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Miletus or Milet

Miletus or Milet
45km south of Selcuk , Miletus or Miletos (Milet in Turkish) has many well preserved ruins such as the Temple of Apollo, a Byzantine church and an important inscription written in Greek For the Jews and the God-fearers” which can be seen in the theatre.

History of Miletus

Miletus once had 4 harbours and was an important part of the ancient commercial world and unfortunately met with the same fate as Priene and silted up over time. It was destroyed by the Persians in 499 BC and rebuilt by Miletus native Hippodamus using his grid street planning.

Other noted citizens of the city were the philosophers of nature and the universe; Thales, Anaximander and Anaximenes; Hekataios the geographer and historian who was the first to use the word “history” and Isidorus one of the Hagia Sophia architects.
From the ruins of the 8th century Byzantine Castle built on a hill behind the theatre, you get a 360˚ view of the scattered ruins and original coastline around Miletus including what was formerly the Island of Lade. Some of the city walls are more than 9m thick in places but Alexander the Great still managed to storm them during his conquest of the city in 334 BC. The large theatre (140m by 30m) was originally built in the 4th century BC, modified and enlarged under Emperor Trajan in the 2nd century AD to seat 25,000 and in the Roman period a third floor was added to the stage building.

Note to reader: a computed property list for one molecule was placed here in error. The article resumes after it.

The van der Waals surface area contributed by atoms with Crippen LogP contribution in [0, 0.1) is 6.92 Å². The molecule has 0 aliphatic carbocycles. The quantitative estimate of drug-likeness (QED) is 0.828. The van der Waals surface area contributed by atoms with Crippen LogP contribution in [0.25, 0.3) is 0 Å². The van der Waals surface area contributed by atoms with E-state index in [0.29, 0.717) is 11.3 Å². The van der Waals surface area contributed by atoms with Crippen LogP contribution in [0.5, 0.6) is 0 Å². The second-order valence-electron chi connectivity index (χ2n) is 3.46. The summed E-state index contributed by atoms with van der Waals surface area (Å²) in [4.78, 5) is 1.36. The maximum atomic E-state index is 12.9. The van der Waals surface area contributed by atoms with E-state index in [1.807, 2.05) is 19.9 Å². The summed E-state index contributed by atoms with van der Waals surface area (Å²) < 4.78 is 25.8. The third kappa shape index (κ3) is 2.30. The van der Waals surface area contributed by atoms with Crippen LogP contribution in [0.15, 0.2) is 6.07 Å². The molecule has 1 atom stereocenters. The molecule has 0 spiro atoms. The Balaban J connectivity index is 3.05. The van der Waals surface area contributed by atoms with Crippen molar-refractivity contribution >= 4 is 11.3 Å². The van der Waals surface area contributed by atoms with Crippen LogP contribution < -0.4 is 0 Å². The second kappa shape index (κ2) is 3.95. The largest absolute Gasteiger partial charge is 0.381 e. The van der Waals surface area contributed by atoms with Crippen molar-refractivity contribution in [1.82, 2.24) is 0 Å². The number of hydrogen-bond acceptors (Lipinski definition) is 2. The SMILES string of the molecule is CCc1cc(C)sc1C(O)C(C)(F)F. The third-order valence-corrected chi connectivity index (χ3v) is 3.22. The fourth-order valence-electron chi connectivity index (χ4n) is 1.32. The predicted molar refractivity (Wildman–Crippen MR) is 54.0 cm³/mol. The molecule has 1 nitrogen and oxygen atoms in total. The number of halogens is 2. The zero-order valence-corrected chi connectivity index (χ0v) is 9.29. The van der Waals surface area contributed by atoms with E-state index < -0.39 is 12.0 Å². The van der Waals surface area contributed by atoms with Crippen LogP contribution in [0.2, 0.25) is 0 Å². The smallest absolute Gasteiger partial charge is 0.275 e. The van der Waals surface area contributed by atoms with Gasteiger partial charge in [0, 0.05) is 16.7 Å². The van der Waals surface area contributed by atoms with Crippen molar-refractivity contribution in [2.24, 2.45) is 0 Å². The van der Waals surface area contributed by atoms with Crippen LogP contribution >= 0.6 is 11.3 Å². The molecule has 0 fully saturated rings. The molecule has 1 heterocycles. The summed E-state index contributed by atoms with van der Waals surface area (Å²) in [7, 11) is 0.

Ruins in Miletus 

The Delphinion, a shrine dedicated to Apollo Delphinios (Apollo of the Dolphins), patron of sailors, ships and ports and situated in the harbour area, was one of the most important religious buildings in the town.
The area also has a Hellenistic tomb, naval monument and Seljuk baths.
The Sacred Way leading from Miletus to the Temple of Apollo at Didyma ( Didim ), 20km away, was where the people of Miletus made their annual pilgrimage during Hellenistic and Roman times. This paved path that begins at the harbour becomes submerged during rainy winter months. Along its way are a 1st century Ionic stoa, enormous Capito baths, a gymnasium, the largest public fountain of Miletus, a 6th century Byzantine church, north and south agoras, the 3rd century AD Temple of Serapis and the Roman Baths of Faustina (Marcus Aurelius’s wife).  
One of the most interesting sites here is the early 15th century Ilyas Bey Camii, this mosque was entirely built in marble stolen from the ancient city. The mosque minaret was destroyed during an earthquake in 1958 but it has retained its fine carved marble mihrab, stalactite vaulting and Arabic inscriptions. A beautiful carved marble screen flanks the door and it has triple bi-coloured arches.  

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